Beatrice Webb's typescript diary, 2 January 1901-10 February 1911


1901 After the Cockerton judgement restricting School Boards Sidney writes Fabian Tract 106: The Education Muddle and the Way Out. September, on Shaw's initiative he publishes 'Lord Rosebery's Escape from Houndsditch' in Nineteenth Century; also writes Fabian Tract 108.

1902 Sidney closely involved in drafting of Conservative Education Act, though it is opposed by his own party, the Progressives, on the L.C.C. [London County Council]; this leads to breach with Graham Wallas. A.J .Balfour, personal friend of Beatrice, becomes Conservative Prime Minister. September, Webbs found the 'Co-Efficients' as discussion and dining club or 'shadow cabinet' for supporters of 'National Efficiency' — imperial destiny abroad and social reform at home; H.G. Wells becomes member.

1903 Webbs support London Education Act. Summer, Sidney carries through scheme for Imperial Institute (later Imperial College) in South Kensington with gift from Sir Julius Wernher and grant from L.C.C. Webbs fear Tariff Reform issue may be damaging to L.S.E. [London School of Economics]: endeavour to maintain formal neutrality on this issue as with Fabians at time of Boer War. December, death of Herbert Spencer: Beatrice excluded as literary executor when she became an avowed socialist. Sidney and Beatrice Webb, The History of Liquor Licensing in England; Sidney also writes Fabian Tract 114.

1904 Sidney becomes member of Royal Commission on Trade Disputes. L.C.C. scholarship scheme drafted by him published.

1905 November, Beatrice appointed as member of the Royal Commission on Poor Law, set up as last act of Balfour government.

1906 January, General Election, huge Liberal majority. Webbs isolated from incoming government dominated by Liberals, Little Englanders, Gladstonians and Nonconformists; use the Royal Commission as their platform for social policy. Sidney publishes his proposals in June National Review, 'The Liberal Cabinet. An Intercepted Letter'. February, Wells in 'Faults of the Fabian' launches full-scale attack on Fabian leadership. November, Beatrice openly withdraws her opposition to women's suffrage. Beatrice active on Commission meetings and in research: Sidney acts as her assistant and amanuensis. Sidney and Beatrice Webb, English Local Government I: The Parish and the County.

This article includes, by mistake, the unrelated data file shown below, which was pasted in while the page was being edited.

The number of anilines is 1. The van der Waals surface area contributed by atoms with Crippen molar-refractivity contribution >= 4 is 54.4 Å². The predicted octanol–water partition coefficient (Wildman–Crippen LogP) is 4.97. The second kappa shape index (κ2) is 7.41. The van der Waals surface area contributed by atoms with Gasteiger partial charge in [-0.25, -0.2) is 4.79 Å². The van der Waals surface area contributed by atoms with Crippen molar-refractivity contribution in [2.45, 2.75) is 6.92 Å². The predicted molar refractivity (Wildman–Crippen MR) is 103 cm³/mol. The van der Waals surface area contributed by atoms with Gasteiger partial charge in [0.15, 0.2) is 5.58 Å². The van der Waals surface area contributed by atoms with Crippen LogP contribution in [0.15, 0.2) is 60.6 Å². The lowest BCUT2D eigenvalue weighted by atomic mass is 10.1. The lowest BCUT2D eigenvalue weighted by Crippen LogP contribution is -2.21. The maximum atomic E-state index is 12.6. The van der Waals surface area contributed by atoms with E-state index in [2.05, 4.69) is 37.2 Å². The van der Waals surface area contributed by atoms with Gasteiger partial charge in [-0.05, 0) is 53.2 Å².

1907 March, Sidney narrowly saves Deptford seat when Progressives are routed in L.C.C. election. April, Beatrice and Sidney drafting memoranda on Unemployment for Royal Commission; May, Beatrice puts her scheme of reform to it. Continuing struggle with Wells inside the Fabian Society. Webbs seek protégés amongst young university Fabians. Sidney writes Fabian Tracts 131 and 135.

1908 Webbs meet Lloyd George and Winston Churchill about Minority proposals: end of Royal Commission sittings. Sidney and Beatrice Webb, English Local Government lI-IlI: The Manor and the Borough.

1909 February, Reports of Royal Commission published: Webbs, after dispute about copyright, publish cheap Fabian edition of Minority Report. May, beginning of National Committee for Break-up of the Poor Law, later National Committee for Prevention of Destitution: by December it has 16,000 members. July, Beatrice receives doctorate from Manchester University.

1910 Liberal struggle for Lloyd George budget and against House of Lords (which involves two general elections) largely ignored by Webbs who press their own campaign. March, Sidney leaves L.C.C. April, Private Member's Bill embodying Minority Report proposals defeated. Webbs devote Fabian Summer School to encouragement of university Fabians and Poor Law campaign activists; in November Beatrice sets up research department for Poor Law campaign. October, demand for Sidney's resignation from L.S.E. foiled. Sidney and Beatrice Webb, English Local Government X: English Poor Law Policy; The State and the Doctor.

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